The thoracic skeleton consists of the thoracic vertebrae posteriorly, the ribs laterally, and the sternum and costal cartilages anteriorly. The costal cartilages secure the ribs to the sternum. The thoracic cage forms a protective cage around vital organs such as the heart, lungs, and great blood vessels. The thoracic skeleton provides attachment points for the muscles of the back and chest that allow support of the shoulder girdle (scapula and clavicle) and movement of the upper limbs.
The 12 thoracic vertebrae articulate with the 12 pairs of ribs. Thoracic vertebrae typically bear two costal facets on each side, one at the superior edge and the other at the inferior edge of the vertebral body, where they receive the heads of the ribs (Figure 2-4A). The bodies of T10 to T12 vary from this pattern, however, by having only a single facet for their respective ribs. In addition, the T1 to T10 transverse processes have costal facets that articulate with the tubercles of the ribs.
A. Superior view of a thoracic vertebra articulating with ribs. B. Lateral and anterior views of the thoracic rib cage. C. Anterior and posterior views of a typical rib. D. Anterior view of the sternum.
Twelve pairs of ribs form the flared sides of the thoracic cage and generally extend anteriorly from the thoracic vertebrae to the sternum (Figure 2-4B). Rib pairs 1 to 7 are known as the true ribs and attach directly to the sternum by individual costal cartilages. The remaining five pairs of ribs are called false ribs because they either attach indirectly to the sternum or lack a sternal attachment entirely. Rib pairs 8 to 10 attach to the sternum indirectly by joining each other via costal cartilages immediately above. Rib pairs 11 and 12 are called floating ribs because they have no anterior attachments; instead, they are embedded in the muscles of the lateral body wall.
Oblique course of ribs.
The ribs course in an oblique, inferior direction from their thoracic vertebral articulation to their anterior sternal articulation. For example, rib 2 articulates with the T2 vertebra posteriorly but with the sternal angle at the T4 vertebral level anteriorly. Therefore, an axial section of the thorax, such as the one seen in a CT scan, intersects several ribs.
Ribs 2 to 10 are considered typical ribs and have the following bony landmarks (Figure 2-4C):
- Head and neck. Form costovertebral joints by articulating with the costal demifacets of adjacent thoracic vertebral bodies and intervertebral discs.
- Tubercle. Articulates with the costal facets of adjacent thoracic vertebral transverse processes (with the exception of ribs 11 and 12).
- Shaft. The long portion of the rib consisting of a smooth superior border and a sharp, thin inferior border possessing a costal groove housing the intercostal veins, arteries, and nerves. The distal end of the rib shaft articulates with the costal cartilage, forming costochondral joints.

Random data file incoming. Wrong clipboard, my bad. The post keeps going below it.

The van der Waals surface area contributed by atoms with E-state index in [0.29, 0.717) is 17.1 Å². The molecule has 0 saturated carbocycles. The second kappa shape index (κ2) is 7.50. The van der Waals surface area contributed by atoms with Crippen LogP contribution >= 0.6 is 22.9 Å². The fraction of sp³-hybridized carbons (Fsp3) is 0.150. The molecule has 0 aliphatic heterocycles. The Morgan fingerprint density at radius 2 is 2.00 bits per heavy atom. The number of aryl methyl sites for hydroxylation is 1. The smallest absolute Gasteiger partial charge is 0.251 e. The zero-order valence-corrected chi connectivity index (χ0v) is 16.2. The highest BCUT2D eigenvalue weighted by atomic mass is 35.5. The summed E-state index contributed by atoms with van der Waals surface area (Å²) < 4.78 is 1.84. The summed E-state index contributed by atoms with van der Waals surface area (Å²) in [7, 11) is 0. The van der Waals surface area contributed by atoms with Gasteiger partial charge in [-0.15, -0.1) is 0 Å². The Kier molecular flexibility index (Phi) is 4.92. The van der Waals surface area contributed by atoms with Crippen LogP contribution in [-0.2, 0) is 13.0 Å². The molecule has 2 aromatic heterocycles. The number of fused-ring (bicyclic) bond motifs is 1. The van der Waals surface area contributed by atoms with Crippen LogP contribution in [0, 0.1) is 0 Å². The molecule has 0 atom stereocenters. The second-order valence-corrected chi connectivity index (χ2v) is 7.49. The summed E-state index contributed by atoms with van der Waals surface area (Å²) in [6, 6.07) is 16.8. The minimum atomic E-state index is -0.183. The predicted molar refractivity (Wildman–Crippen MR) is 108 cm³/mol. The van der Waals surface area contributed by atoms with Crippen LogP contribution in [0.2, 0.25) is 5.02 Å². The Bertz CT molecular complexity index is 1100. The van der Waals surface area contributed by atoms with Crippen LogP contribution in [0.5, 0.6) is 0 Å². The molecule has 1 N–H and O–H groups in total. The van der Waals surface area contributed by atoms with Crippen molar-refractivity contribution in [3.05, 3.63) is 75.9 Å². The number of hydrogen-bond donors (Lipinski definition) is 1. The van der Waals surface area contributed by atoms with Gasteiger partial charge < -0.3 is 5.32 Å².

Fracture of a rib
commonly occurs just anterior to the angle, the weakest point of the rib, and may puncture the parietal pleura, resulting in a pneumothorax
Ribs 1, 11, and 12 are atypical ribs. Rib 1 is not palpable because it lies deep to the clavicle. It has the scalene tubercle on the upper surface for the inferior attachment of the anterior scalene muscle. The groove for the subclavian vein is anterior to the scalene tubercle; the groove for the subclavian artery is posterior to the tubercle. Ribs 11 and 12 do not articulate with the sternum and receive the name “floating ribs.”
The term “costal” means rib or rib-like part.
The sternum, or breastbone, is flat and consists of the following structures (Figure 2-4D):
- Manubrium. Along its superior border, the manubrium contains the jugular notch at the T2 vertebral level. The notch is flanked on each side by a synovial sternoclavicular joint, which provides the only bony attachment between the upper limb and axial skeleton. Although the other joints between the costal cartilages and the sternum are synovial, the first sternochondral joint with rib 1 is cartilaginous. The upper half of rib 2 attaches to the body of the sternum at the manubriosternal joint, better known as the sternal angle.
- Sternal angle. The sternal angle (of Louis) is the junction between the manubrium and the sternal body. The junction can be palpated as a prominent transverse ridge largely because the posterior facing angle between the manubrium and the body is less than 180 degrees. The sternal angle is an important clinical landmark for two reasons. First, rib 2 articulates with the sternum at the level of the sternal angle. Accordingly, palpation of the sternal angle permits bilateral identification of rib 2 and all of the lower ribs. Second, the sternal angle marks the following important clinical levels:
- The level of the T4 and T5 vertebrae in an axial plane.
- The start and end of the aortic arch.
- The tracheal bifurcation into the right and left primary bronchi.
- The azygos vein courses over the right primary bronchus to join the superior vena cava.
- The border between the superior and middle mediastinum is demarcated.
- The thoracic lymphatic duct transitions from the right to the left side of the thoracic cavity.
- Sternal body. The sternal body articulates with the second through seventh costal cartilages, the manubrium, and the xiphoid process.
- Xiphoid process. The shape of the xiphoid process varies. It is located at the T9 vertebral level and articulates with the sternal body. The linea alba, a thickened vertical cord of connective tissue in the midline of the abdominal wall, attaches to the xiphoid process.